Tournaments Keep You Sharp
Let’s envision a world where you can quantify your karate ability and give it a number on some karate-scale. One component of that score would be your kumite (sparring) score. This score would indicate a mathematically sound, and universally accepted value of your sparring ability which is quantitatively comparable to other people’s kumite-score, K. For example, it can be computed that:
kumite-score(Phil) < kumite-score(Andy)
Whereby Phil and Andy are vectors containing the value of each factor of the function K. Now let’s think of the factors that contribute to your kumite-score: (a) natural ability, (b) athletic foundation, (c) general fitness, (d) sparring in class, (e) sparring after class, (f) motivation, (g) special training, and (h) competition participation. The factors all have an impact on your kumite score, making the score a function of these. For example, one input to K might be Phil=<1,2,3,4,2,3,4,5> and its output might look something like K(Phil) = 5.6. Now any good scientist knows that to examine the effect of a variable within a model, you first keep all other variables constant (that is, pick a reasonable value for these variables and leave them unchanged), and observe the behaviour of a function when changing the non-constant variable. As a thought experiment, let’s look at variable h: competition participation.
The question we explore is: how does participation in competitions affect your sparring ability, or rather, your kumite-score.
I’ve been in a few competitions or tournaments since beginning karate and I see the impact that preparing for a tournament has on my kumite-score and the impact of actually participating in the tournament. So I called in my team of karatologists to study my abilities and compute my score. While the function is a highly guarded and secretive one, they were able to give me the scores and show the impact of a particular factor on my kumite-score. My goal now is to ultimately reverse engineer these scores and determine the karate-score function! But not today.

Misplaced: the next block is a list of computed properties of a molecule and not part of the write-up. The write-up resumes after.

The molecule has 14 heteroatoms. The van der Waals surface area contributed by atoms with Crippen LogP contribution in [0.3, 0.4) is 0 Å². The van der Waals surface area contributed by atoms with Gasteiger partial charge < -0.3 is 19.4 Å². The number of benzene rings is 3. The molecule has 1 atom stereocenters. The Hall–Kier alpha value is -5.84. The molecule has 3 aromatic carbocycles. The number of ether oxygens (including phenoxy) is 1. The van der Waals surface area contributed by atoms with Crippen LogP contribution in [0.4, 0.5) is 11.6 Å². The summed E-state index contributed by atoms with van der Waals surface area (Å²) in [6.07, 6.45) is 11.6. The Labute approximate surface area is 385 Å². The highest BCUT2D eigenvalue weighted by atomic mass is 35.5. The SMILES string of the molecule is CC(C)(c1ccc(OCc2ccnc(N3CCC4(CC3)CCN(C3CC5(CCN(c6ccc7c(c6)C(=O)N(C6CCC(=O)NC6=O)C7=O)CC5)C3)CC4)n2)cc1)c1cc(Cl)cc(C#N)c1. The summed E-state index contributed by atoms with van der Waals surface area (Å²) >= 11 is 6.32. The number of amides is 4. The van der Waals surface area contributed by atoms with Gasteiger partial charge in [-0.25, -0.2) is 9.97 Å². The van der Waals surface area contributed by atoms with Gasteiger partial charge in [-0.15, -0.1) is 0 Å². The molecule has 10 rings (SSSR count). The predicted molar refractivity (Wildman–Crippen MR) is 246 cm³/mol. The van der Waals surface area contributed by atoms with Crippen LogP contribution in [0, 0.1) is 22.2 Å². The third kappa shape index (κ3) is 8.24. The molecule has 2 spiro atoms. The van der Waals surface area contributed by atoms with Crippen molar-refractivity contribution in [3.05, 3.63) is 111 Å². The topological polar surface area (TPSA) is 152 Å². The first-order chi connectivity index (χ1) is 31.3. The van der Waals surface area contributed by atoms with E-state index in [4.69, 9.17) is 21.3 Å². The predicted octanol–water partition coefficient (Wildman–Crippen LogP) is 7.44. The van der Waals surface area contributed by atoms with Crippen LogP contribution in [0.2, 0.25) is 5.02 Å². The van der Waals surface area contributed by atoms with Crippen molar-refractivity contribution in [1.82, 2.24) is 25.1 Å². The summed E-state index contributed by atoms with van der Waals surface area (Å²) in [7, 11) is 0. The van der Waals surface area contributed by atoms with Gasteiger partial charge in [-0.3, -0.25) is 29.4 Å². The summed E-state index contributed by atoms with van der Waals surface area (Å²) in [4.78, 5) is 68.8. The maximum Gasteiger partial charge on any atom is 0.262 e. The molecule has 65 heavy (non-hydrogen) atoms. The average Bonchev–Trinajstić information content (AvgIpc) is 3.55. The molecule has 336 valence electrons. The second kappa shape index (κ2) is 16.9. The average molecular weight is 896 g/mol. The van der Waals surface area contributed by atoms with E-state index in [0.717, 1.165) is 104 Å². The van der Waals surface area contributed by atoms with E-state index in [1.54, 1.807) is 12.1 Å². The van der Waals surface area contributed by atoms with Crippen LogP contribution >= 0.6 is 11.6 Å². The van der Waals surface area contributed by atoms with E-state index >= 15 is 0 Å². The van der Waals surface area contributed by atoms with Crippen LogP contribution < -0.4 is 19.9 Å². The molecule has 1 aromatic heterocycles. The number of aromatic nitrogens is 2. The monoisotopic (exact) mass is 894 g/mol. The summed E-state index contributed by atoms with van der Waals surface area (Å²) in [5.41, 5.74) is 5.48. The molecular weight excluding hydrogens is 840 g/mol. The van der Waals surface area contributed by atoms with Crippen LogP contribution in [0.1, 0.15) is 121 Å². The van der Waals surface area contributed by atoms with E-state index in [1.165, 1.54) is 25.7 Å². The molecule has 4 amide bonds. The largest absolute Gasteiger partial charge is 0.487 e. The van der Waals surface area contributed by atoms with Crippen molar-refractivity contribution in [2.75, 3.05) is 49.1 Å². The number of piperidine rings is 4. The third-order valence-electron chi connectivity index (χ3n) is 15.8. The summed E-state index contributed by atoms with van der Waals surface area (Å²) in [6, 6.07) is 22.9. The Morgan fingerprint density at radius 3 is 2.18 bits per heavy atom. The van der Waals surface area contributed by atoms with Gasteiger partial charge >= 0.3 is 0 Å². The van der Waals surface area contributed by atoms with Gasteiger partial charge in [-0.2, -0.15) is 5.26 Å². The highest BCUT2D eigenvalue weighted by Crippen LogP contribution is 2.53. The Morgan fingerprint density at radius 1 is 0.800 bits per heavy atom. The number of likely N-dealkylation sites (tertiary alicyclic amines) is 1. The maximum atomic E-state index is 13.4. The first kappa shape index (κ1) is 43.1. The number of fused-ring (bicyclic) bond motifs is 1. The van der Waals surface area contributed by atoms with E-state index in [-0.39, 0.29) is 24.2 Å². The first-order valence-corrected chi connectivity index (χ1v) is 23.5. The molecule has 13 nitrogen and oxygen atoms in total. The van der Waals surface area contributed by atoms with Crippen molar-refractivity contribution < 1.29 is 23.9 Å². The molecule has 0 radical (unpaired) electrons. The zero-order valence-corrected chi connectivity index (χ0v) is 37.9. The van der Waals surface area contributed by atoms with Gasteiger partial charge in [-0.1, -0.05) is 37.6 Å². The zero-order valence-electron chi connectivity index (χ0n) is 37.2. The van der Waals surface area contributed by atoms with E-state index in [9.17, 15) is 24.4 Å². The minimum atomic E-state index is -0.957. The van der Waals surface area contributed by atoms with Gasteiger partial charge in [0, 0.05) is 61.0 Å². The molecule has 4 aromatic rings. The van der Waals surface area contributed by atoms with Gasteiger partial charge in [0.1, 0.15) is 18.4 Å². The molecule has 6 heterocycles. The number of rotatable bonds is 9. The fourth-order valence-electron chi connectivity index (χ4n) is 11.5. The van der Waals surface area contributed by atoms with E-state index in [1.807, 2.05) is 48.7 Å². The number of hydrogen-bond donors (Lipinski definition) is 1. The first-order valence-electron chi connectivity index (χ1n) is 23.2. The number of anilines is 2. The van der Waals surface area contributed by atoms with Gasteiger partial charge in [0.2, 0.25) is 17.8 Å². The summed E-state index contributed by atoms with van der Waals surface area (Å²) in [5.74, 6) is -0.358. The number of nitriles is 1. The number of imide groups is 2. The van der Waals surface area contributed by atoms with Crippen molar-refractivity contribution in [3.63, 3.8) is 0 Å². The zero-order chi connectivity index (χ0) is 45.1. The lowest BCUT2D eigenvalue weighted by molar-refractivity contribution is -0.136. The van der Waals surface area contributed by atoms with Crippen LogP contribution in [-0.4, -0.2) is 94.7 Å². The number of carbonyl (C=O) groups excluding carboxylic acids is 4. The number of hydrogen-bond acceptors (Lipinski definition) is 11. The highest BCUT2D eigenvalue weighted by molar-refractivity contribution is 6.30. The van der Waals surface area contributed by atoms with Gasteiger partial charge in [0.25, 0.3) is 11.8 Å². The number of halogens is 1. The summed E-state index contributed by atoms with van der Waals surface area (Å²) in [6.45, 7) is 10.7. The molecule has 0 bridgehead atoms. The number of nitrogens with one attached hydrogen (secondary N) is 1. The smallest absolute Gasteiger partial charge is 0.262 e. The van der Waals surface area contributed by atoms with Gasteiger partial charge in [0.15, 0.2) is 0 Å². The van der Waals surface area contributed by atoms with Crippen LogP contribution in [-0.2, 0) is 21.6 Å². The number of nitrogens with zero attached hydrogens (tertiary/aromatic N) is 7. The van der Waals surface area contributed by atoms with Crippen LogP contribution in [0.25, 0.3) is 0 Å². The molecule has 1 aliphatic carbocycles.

Today I’m interested in the impact of variable h on my kumite score. So my team and I have set up an experiment. Every day for a year, my kumite score was evaluated and plotted on a graph which shows the effect of all kumite score variables. During that year, 4 competitions were held, each 12 weeks after the previous one. The results of my kumite-score are shown:
I don’t suspect its on a scale of 1-10, as I’m certainly nowhere near a 6 if it were. What the graph shows is that leading up to each competition, my kumite score began to rise. At the first competition (early in my karate career) it rises very sharply but less so with successive competitions. Although the lead up to the competition was less dramatic, it definitely went up. What is also apparent on the graph is that the peak kumite-score at each competition is slightly higher than the last. Hmm… perhaps then its a recursive function where each value depends on the one before it.
What we also see here is that the troughs between each competition are also less dramatic and that the kumite-score after a tournament remains a little higher than the score calculated before the competition. Clearly, the more competitions I take part in, the greater my kumite abilities. Additionally, the time immediately following a tournament saw the peak scores, indicating that there is a period following a tournament when kumite abilities remain very high, and slowly decline as time goes by, until the next competition is planned.
Before viewing the results of the h-variable impact, I hypothesized that with successive tournaments, the increase to my abilities lessens, but the ability is sustained longer. If I’m right, I’d see some form of monotonic polynomial decline in h scores with successive tournaments. This would make sense to most people if you think about the fact that as you get better at something, its generally more difficult to see improvement with time.
When I get the h-variable graph from the karatologists, it supports my hypothesis, but is inconclusive:
In order to know for sure if my hypothesis is correct, I’d have to take part in many more tournaments and obtain the evaluation scores from my team. What we can see for certain, though, is that participation in karate tournaments and competitions improves your sparring ability. What’s more, peak ability is increase with each additional competition and sustained longer with each competition. If h is determined by the number of competitions I take in, then h must be a function as well, h(competitionCount). Are there other factors?
Conclusion: tournaments keep you sharp. The other factors also play a vital role in improving your kumite-score, such as the increased training frequency leading up to a competition. However I see folks in my class that will train harder before a tournament to spar with those that will be competing, but not take part in the tournament themselves. This is potentially a lost opportunity to increase their kumite-score.